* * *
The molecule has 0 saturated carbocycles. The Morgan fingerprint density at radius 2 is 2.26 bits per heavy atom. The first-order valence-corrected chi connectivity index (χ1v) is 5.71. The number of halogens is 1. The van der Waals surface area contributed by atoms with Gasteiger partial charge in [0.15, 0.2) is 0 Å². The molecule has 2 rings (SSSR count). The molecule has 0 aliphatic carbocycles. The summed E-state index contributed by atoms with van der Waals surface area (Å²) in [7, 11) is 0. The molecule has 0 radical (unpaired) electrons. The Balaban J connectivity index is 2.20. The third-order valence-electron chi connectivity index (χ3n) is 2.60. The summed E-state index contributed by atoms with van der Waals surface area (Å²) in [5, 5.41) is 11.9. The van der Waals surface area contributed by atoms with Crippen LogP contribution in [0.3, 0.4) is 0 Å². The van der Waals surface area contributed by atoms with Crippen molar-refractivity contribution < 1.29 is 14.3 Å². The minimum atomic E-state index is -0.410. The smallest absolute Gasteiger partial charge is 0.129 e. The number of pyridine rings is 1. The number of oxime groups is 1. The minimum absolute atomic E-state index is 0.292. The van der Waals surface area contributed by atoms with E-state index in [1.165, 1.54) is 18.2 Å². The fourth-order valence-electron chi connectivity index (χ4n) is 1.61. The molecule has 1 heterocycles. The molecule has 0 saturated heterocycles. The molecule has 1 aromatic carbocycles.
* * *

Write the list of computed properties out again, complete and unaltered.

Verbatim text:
The molecule has 0 saturated carbocycles. The Morgan fingerprint density at radius 2 is 2.26 bits per heavy atom. The first-order valence-corrected chi connectivity index (χ1v) is 5.71. The number of halogens is 1. The van der Waals surface area contributed by atoms with Gasteiger partial charge in [0.15, 0.2) is 0 Å². The molecule has 2 rings (SSSR count). The molecule has 0 aliphatic carbocycles. The summed E-state index contributed by atoms with van der Waals surface area (Å²) in [7, 11) is 0. The molecule has 0 radical (unpaired) electrons. The Balaban J connectivity index is 2.20. The third-order valence-electron chi connectivity index (χ3n) is 2.60. The summed E-state index contributed by atoms with van der Waals surface area (Å²) in [5, 5.41) is 11.9. The van der Waals surface area contributed by atoms with Crippen LogP contribution in [0.3, 0.4) is 0 Å². The van der Waals surface area contributed by atoms with Crippen molar-refractivity contribution < 1.29 is 14.3 Å². The minimum atomic E-state index is -0.410. The smallest absolute Gasteiger partial charge is 0.129 e. The number of pyridine rings is 1. The number of oxime groups is 1. The minimum absolute atomic E-state index is 0.292. The van der Waals surface area contributed by atoms with E-state index in [1.165, 1.54) is 18.2 Å². The fourth-order valence-electron chi connectivity index (χ4n) is 1.61. The molecule has 1 heterocycles. The molecule has 0 saturated heterocycles. The molecule has 1 aromatic carbocycles.